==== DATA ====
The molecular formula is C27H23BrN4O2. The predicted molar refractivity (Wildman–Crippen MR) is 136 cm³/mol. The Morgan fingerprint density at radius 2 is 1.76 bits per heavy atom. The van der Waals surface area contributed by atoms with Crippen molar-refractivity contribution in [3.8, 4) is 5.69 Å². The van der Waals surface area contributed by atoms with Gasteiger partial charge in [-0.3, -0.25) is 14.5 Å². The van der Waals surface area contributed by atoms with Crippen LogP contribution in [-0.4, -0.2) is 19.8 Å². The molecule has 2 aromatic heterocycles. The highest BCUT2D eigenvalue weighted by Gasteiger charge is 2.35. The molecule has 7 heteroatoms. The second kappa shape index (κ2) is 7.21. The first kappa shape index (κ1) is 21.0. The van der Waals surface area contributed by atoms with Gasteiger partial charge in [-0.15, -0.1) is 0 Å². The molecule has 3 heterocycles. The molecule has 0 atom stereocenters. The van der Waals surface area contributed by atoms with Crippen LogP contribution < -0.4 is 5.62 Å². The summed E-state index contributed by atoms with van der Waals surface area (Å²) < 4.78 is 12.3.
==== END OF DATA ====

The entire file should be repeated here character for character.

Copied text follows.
The molecular formula is C27H23BrN4O2. The predicted molar refractivity (Wildman–Crippen MR) is 136 cm³/mol. The Morgan fingerprint density at radius 2 is 1.76 bits per heavy atom. The van der Waals surface area contributed by atoms with Crippen molar-refractivity contribution in [3.8, 4) is 5.69 Å². The van der Waals surface area contributed by atoms with Gasteiger partial charge in [-0.3, -0.25) is 14.5 Å². The van der Waals surface area contributed by atoms with Crippen LogP contribution in [-0.4, -0.2) is 19.8 Å². The molecule has 2 aromatic heterocycles. The highest BCUT2D eigenvalue weighted by Gasteiger charge is 2.35. The molecule has 7 heteroatoms. The second kappa shape index (κ2) is 7.21. The first kappa shape index (κ1) is 21.0. The van der Waals surface area contributed by atoms with Gasteiger partial charge in [-0.15, -0.1) is 0 Å². The molecule has 3 heterocycles. The molecule has 0 atom stereocenters. The van der Waals surface area contributed by atoms with Crippen LogP contribution < -0.4 is 5.62 Å². The summed E-state index contributed by atoms with van der Waals surface area (Å²) < 4.78 is 12.3.